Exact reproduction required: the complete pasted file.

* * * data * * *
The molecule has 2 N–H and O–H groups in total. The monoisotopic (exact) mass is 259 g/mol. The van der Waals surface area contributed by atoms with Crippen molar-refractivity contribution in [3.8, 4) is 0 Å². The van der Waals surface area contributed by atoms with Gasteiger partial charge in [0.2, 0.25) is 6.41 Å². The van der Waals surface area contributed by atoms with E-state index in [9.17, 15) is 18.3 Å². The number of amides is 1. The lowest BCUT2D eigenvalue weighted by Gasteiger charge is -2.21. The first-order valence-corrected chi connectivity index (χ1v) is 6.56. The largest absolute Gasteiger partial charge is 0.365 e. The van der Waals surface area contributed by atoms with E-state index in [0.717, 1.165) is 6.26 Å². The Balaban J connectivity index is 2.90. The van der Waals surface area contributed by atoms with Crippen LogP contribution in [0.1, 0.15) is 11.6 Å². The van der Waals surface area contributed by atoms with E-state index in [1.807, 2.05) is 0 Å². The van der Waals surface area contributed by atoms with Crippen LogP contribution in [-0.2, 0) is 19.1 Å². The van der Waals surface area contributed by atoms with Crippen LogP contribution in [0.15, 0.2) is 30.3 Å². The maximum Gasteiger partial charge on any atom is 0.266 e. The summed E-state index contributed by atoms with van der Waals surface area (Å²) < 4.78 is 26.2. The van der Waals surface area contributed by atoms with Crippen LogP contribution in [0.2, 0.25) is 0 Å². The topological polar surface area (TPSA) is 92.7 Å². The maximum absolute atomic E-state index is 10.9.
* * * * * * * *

The molecule has 2 N–H and O–H groups in total. The monoisotopic (exact) mass is 259 g/mol. The van der Waals surface area contributed by atoms with Crippen molar-refractivity contribution in [3.8, 4) is 0 Å². The van der Waals surface area contributed by atoms with Gasteiger partial charge in [0.2, 0.25) is 6.41 Å². The van der Waals surface area contributed by atoms with E-state index in [9.17, 15) is 18.3 Å². The number of amides is 1. The lowest BCUT2D eigenvalue weighted by Gasteiger charge is -2.21. The first-order valence-corrected chi connectivity index (χ1v) is 6.56. The largest absolute Gasteiger partial charge is 0.365 e. The van der Waals surface area contributed by atoms with E-state index in [0.717, 1.165) is 6.26 Å². The Balaban J connectivity index is 2.90. The van der Waals surface area contributed by atoms with Crippen LogP contribution in [0.1, 0.15) is 11.6 Å². The van der Waals surface area contributed by atoms with E-state index in [1.807, 2.05) is 0 Å². The van der Waals surface area contributed by atoms with Crippen LogP contribution in [-0.2, 0) is 19.1 Å². The van der Waals surface area contributed by atoms with Crippen LogP contribution in [0.15, 0.2) is 30.3 Å². The maximum Gasteiger partial charge on any atom is 0.266 e. The summed E-state index contributed by atoms with van der Waals surface area (Å²) < 4.78 is 26.2. The van der Waals surface area contributed by atoms with Crippen LogP contribution in [0.2, 0.25) is 0 Å². The topological polar surface area (TPSA) is 92.7 Å². The maximum absolute atomic E-state index is 10.9.